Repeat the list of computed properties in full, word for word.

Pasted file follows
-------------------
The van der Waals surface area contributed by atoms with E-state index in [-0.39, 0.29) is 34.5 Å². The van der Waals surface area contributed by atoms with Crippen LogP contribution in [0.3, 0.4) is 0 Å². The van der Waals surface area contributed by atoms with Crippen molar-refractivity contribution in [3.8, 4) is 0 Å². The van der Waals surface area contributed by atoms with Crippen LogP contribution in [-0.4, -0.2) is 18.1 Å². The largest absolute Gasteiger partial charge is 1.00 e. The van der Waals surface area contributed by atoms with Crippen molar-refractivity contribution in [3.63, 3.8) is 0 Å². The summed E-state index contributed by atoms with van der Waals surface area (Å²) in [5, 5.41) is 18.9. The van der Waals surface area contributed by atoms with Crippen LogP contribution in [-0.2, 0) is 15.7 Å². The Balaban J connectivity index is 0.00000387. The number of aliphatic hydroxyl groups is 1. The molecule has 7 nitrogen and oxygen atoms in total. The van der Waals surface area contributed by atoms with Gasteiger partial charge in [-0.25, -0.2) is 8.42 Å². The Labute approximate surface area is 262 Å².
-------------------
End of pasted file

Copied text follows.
The van der Waals surface area contributed by atoms with E-state index in [-0.39, 0.29) is 34.5 Å². The van der Waals surface area contributed by atoms with Crippen LogP contribution in [0.3, 0.4) is 0 Å². The van der Waals surface area contributed by atoms with Crippen molar-refractivity contribution in [3.8, 4) is 0 Å². The van der Waals surface area contributed by atoms with Crippen LogP contribution in [-0.4, -0.2) is 18.1 Å². The largest absolute Gasteiger partial charge is 1.00 e. The van der Waals surface area contributed by atoms with Crippen molar-refractivity contribution in [3.63, 3.8) is 0 Å². The summed E-state index contributed by atoms with van der Waals surface area (Å²) in [5, 5.41) is 18.9. The van der Waals surface area contributed by atoms with Crippen LogP contribution in [-0.2, 0) is 15.7 Å². The Balaban J connectivity index is 0.00000387. The number of aliphatic hydroxyl groups is 1. The molecule has 7 nitrogen and oxygen atoms in total. The van der Waals surface area contributed by atoms with Gasteiger partial charge in [-0.25, -0.2) is 8.42 Å². The Labute approximate surface area is 262 Å².